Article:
I couldn’t help but wonder as I was reading “A Research Center for Augmenting” if Engelbart is truly satisfied with the evolution of his work. In the introduction, the author writes that “computer interfaces should be optimized for expert use.” That is what Engelbart had in mind at least. After watching parts of the Bootstrap Seminar in 1992 and hearing him discuss the futility of training wheels in teaching a child how to ride a bike, I am curious as to how he feels about the highly “user-friendly” Internet we use today. It seems that Engelbart envisioned a system of “creators” rather than “users” which may be evident in the highly complex description of the project. If his goal was to truly to “allow people to work together to solve difficult problems more easily” then he may be slightly disappointed if you ask me. Frankly speaking, a lot of the “problems” discussed online through Yahoo! answers and various search engines are reflections of laziness and a mere continuation of the learning style that we have been proactively criticizing in class and through our blog posts – someone seeking an answer simply types in the question and there is the answer. Next step, skim over the description of how the said answer was reached (if a description is even provided) and just cut to the chase! Then you can prove to your teacher in this graded homework assignment how well you know the material and of course, you will be rewarded with an A, right?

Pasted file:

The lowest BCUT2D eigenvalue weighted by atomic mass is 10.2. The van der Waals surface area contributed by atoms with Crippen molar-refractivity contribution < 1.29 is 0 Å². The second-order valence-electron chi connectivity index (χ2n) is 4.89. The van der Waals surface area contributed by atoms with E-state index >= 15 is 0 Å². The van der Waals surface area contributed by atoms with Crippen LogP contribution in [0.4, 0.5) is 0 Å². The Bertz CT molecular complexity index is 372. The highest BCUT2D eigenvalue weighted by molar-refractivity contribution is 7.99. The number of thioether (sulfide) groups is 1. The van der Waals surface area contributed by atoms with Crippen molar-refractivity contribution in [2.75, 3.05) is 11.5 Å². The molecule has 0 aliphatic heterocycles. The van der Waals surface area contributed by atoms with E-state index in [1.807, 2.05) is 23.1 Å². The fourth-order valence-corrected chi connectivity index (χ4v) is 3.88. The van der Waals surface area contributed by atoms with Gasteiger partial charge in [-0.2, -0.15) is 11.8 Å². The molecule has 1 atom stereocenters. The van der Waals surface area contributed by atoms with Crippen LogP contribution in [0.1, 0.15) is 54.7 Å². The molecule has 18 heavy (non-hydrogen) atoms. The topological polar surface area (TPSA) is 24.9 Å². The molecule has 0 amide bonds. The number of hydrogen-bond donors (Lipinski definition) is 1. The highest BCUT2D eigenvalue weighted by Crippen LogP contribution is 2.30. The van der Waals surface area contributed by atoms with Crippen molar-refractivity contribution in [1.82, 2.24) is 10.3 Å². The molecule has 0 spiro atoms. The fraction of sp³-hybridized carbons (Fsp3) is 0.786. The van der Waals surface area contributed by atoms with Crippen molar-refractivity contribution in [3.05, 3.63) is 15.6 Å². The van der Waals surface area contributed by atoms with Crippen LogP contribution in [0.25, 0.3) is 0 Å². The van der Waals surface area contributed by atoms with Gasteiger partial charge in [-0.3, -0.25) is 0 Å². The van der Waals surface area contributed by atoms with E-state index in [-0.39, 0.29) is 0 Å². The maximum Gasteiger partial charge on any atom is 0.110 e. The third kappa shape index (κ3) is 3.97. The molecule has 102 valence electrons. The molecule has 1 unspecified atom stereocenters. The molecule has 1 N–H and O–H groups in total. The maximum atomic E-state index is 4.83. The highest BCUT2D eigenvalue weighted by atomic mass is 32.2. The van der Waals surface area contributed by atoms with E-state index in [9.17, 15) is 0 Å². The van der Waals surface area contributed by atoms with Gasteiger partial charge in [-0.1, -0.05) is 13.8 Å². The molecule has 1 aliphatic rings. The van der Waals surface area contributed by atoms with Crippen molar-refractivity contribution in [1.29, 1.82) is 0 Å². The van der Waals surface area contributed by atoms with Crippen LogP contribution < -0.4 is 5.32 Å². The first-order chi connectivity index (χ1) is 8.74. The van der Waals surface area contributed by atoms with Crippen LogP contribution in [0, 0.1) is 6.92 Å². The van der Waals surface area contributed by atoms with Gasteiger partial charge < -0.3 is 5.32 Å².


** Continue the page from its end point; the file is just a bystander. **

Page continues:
Maybe the Internet, this vastly helpful tool, was only meant for the experts. If you think about it, the Internet is a public good, meaning we can’t eliminate those who will undoubtedly abuse it. As with any public good, overconsumption is likely and then we have a “tragedy of the commons” on our hands.
Although we have “maximized the coverage of our documentation” as discussed in the essay, it seems we have done so to a point of overconsumption, is this whole thing just a means to an end – an end of complex, innovative thought? An end to thinking for ourselves. Not to tie in another economic term, but maybe this user-friendly interface has enabled the “free-rider problem.” Now anyone can reap the benefits of a “free software movement,” not just the experts. It all depends on the probability of abuse.